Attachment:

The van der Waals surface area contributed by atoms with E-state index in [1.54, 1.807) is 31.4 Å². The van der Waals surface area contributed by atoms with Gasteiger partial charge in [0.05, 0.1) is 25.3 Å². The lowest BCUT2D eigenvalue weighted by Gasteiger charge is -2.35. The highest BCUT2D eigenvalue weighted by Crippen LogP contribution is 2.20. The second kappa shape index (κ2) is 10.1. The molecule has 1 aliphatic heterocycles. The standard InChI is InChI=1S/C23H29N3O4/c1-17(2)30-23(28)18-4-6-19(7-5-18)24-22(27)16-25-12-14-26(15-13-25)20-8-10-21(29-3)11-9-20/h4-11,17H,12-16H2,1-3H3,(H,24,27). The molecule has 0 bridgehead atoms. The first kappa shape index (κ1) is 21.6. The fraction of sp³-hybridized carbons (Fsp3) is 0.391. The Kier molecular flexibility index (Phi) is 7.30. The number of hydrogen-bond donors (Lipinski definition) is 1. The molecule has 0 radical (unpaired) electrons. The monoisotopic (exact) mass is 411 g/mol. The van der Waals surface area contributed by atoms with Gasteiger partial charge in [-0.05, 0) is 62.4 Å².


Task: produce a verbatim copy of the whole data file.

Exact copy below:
The van der Waals surface area contributed by atoms with E-state index in [1.54, 1.807) is 31.4 Å². The van der Waals surface area contributed by atoms with Gasteiger partial charge in [0.05, 0.1) is 25.3 Å². The lowest BCUT2D eigenvalue weighted by Gasteiger charge is -2.35. The highest BCUT2D eigenvalue weighted by Crippen LogP contribution is 2.20. The second kappa shape index (κ2) is 10.1. The molecule has 1 aliphatic heterocycles. The standard InChI is InChI=1S/C23H29N3O4/c1-17(2)30-23(28)18-4-6-19(7-5-18)24-22(27)16-25-12-14-26(15-13-25)20-8-10-21(29-3)11-9-20/h4-11,17H,12-16H2,1-3H3,(H,24,27). The molecule has 0 bridgehead atoms. The first kappa shape index (κ1) is 21.6. The fraction of sp³-hybridized carbons (Fsp3) is 0.391. The Kier molecular flexibility index (Phi) is 7.30. The number of hydrogen-bond donors (Lipinski definition) is 1. The molecule has 0 radical (unpaired) electrons. The monoisotopic (exact) mass is 411 g/mol. The van der Waals surface area contributed by atoms with Gasteiger partial charge in [-0.05, 0) is 62.4 Å².